Elevator etiquette dropping fast [Commentary]

Solange, Ray Rice turn box into boxing ring

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In 1886, the New York Times and the Chicago News engaged in a mild war of words over whether it is necessary for a gentleman to remove his hat on an elevator when there are ladies in the car.

More than 100 years later, the estimable Miss Manners, the final authority on all things polite and impolite, was asked to enumerate the rules of elevator etiquette.

Her most memorable declaration might have been that if you fail to successfully hold the door open for an approaching passenger "assume a look of regretful ineptitude to show that person that nothing personal was intended."

Today, of course, Baltimore Raven Ray Rice and celebrity sister Solange Knowles have set new standards for elevator behavior in which the cramped square seems to have become more of a boxing ring than a mode of vertical travel.

Mr. Rice is charged with assault, accused of knocking unconscious his then-fiance, now wife, in an Atlantic City elevator. A security camera recorded him dragging her limp form off of the car and into the hall.

And Ms. Knowles can be seen attacking her brother-in-law Jay Z on security footage from an elevator in New York City while his wife, Beyonce, simply looks on. Perhaps more embarrassing is the glimpse of Jay Z crossing his hands in front of his crotch when his sister-in-law charges him.

We are clearly a far cry from whether to remove your hat in the presence of a lady.

Elevators forever altered the world's skylines in breathtaking ways, but they have never been anything but a self-conscious experience for the riders. The awkward dance with the disembarking passenger, the reach around bodies for the panel of buttons, the total silence, the way everybody stares at the numbers overhead.

Apparently we can't stand to be in close quarters with strangers for even a few seconds.

There have been many attempts to lighten the mood in elevators. The infernal music. Video screens. Art work. Stuff to read on the walls. And there are any number of web sites dedicated to "fun things to do in an elevator," although they all seem designed to annoy fellow passengers.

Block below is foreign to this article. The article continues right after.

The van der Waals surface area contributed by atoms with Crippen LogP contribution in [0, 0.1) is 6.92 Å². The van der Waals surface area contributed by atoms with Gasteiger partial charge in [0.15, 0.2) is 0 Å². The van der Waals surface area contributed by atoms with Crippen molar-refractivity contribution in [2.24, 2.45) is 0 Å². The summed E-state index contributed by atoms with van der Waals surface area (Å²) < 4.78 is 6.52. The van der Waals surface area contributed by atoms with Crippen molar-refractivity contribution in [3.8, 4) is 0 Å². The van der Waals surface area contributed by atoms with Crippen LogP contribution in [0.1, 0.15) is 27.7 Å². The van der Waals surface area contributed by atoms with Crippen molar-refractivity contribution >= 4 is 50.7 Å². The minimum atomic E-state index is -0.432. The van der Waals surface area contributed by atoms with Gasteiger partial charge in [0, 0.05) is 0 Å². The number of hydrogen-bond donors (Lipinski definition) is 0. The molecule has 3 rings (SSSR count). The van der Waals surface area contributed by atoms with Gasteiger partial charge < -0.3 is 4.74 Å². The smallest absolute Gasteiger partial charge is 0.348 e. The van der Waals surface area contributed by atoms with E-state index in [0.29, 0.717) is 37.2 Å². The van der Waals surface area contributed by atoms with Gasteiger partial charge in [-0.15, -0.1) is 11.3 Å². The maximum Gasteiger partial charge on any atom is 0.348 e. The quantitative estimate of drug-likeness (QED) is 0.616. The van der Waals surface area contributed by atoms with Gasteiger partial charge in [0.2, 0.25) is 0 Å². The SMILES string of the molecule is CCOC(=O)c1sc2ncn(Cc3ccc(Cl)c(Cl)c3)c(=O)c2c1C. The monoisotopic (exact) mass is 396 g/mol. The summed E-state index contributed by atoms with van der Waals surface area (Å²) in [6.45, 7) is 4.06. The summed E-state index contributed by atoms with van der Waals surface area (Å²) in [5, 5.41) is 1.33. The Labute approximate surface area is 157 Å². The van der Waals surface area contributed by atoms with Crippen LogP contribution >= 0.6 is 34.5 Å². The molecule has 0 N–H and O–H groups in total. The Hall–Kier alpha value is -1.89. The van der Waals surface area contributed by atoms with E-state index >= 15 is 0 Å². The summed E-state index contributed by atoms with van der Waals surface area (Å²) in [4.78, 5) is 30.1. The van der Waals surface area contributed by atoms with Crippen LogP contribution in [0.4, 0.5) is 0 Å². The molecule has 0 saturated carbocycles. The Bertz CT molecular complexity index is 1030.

(Examples: Meow occasionally. Pass out religious tracts. Bet the other passengers you can get a quarter up your nose. Shake hands with each new passenger and tell them they can call you "Admiral.")

And let's not forget that annoying guy in the office who advertises his fitness by always taking the stairs. Please.

The Orwellian proliferation of security cameras watching us wherever we are — parking lots, subways, sports stadiums and airports — should have been warning enough for Mr. Rice and Ms. Knowles not to do anything in an elevator they wouldn't want to see on TMZ.

But apparently tempers flared and overcame good sense. It must be particularly galling for the entertainers to learn that a security guy reportedly earned $250,000 for handing over the tape of their family fight to TMZ.

So, in another example of things you didn't think you had to explain, here are some tips on how to behave on elevators, according to Miss Manners and Emily Post.

Allow others to exit before you enter; volunteer to push buttons for those who can't reach them and face the elevator door because it unnerves the other passengers if you do anything else. Don't volunteer to hold the door while your companion runs back for something.

Don't talk on your cellphone or have conversations of a confidential nature. Avoid talking at all, as a matter of fact. A simple nod of greeting to someone you know is fine.

The person closest to the door exits first, man or woman. Resist the urge to preen in the shiny surfaces. Stare at the numbers, not another passenger. "That's creepy," Miss Manners has written.

Should gentlemen remove their hats? Your call. The world of etiquette continues to be divided on the topic.

Susan Reimer's column appears on Mondays and Thursdays. She can be reached at sreimer@baltsun.com and SusanReimer on Twitter.com.


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